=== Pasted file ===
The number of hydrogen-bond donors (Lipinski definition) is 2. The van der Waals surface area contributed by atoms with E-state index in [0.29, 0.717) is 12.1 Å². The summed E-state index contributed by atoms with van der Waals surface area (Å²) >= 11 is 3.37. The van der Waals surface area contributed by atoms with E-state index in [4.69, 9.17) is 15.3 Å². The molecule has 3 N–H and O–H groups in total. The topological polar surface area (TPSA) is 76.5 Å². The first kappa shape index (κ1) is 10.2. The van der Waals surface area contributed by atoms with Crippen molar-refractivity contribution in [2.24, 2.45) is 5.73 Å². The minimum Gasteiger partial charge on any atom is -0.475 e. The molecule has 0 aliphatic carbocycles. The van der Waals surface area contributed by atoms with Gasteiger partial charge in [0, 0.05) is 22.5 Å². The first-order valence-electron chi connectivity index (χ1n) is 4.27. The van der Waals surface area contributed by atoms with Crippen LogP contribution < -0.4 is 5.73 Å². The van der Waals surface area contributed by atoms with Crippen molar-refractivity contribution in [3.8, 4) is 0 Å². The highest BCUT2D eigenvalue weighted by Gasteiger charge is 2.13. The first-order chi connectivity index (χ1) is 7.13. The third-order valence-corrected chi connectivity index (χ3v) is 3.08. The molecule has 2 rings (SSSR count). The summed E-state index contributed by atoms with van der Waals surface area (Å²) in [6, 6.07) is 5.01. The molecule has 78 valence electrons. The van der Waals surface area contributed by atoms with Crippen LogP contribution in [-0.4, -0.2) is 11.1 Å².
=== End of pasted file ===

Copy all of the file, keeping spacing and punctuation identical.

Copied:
The number of hydrogen-bond donors (Lipinski definition) is 2. The van der Waals surface area contributed by atoms with E-state index in [0.29, 0.717) is 12.1 Å². The summed E-state index contributed by atoms with van der Waals surface area (Å²) >= 11 is 3.37. The van der Waals surface area contributed by atoms with E-state index in [4.69, 9.17) is 15.3 Å². The molecule has 3 N–H and O–H groups in total. The topological polar surface area (TPSA) is 76.5 Å². The first kappa shape index (κ1) is 10.2. The van der Waals surface area contributed by atoms with Crippen molar-refractivity contribution in [2.24, 2.45) is 5.73 Å². The minimum Gasteiger partial charge on any atom is -0.475 e. The molecule has 0 aliphatic carbocycles. The van der Waals surface area contributed by atoms with Gasteiger partial charge in [0, 0.05) is 22.5 Å². The first-order valence-electron chi connectivity index (χ1n) is 4.27. The van der Waals surface area contributed by atoms with Crippen LogP contribution < -0.4 is 5.73 Å². The van der Waals surface area contributed by atoms with Crippen molar-refractivity contribution in [3.8, 4) is 0 Å². The highest BCUT2D eigenvalue weighted by Gasteiger charge is 2.13. The first-order chi connectivity index (χ1) is 7.13. The third-order valence-corrected chi connectivity index (χ3v) is 3.08. The molecule has 2 rings (SSSR count). The summed E-state index contributed by atoms with van der Waals surface area (Å²) in [6, 6.07) is 5.01. The molecule has 78 valence electrons. The van der Waals surface area contributed by atoms with Crippen LogP contribution in [-0.4, -0.2) is 11.1 Å².